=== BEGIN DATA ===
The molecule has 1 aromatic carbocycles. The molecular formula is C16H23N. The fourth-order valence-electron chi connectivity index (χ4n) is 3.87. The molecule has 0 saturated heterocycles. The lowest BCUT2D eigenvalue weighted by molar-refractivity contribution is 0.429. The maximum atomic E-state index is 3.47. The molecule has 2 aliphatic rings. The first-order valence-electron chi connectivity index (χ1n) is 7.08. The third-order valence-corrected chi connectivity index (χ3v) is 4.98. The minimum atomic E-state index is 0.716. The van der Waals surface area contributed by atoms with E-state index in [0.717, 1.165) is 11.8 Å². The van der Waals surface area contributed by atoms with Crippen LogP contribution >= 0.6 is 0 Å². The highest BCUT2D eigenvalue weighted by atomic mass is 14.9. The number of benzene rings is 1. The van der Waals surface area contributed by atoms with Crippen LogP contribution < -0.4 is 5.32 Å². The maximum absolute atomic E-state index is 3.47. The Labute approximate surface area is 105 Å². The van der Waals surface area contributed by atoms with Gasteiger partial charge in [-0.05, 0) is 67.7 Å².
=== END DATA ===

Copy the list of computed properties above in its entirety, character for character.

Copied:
The molecule has 1 aromatic carbocycles. The molecular formula is C16H23N. The fourth-order valence-electron chi connectivity index (χ4n) is 3.87. The molecule has 0 saturated heterocycles. The lowest BCUT2D eigenvalue weighted by molar-refractivity contribution is 0.429. The maximum atomic E-state index is 3.47. The molecule has 2 aliphatic rings. The first-order valence-electron chi connectivity index (χ1n) is 7.08. The third-order valence-corrected chi connectivity index (χ3v) is 4.98. The minimum atomic E-state index is 0.716. The van der Waals surface area contributed by atoms with E-state index in [0.717, 1.165) is 11.8 Å². The van der Waals surface area contributed by atoms with Crippen LogP contribution >= 0.6 is 0 Å². The highest BCUT2D eigenvalue weighted by atomic mass is 14.9. The number of benzene rings is 1. The van der Waals surface area contributed by atoms with Crippen LogP contribution < -0.4 is 5.32 Å². The maximum absolute atomic E-state index is 3.47. The Labute approximate surface area is 105 Å². The van der Waals surface area contributed by atoms with Gasteiger partial charge in [-0.05, 0) is 67.7 Å².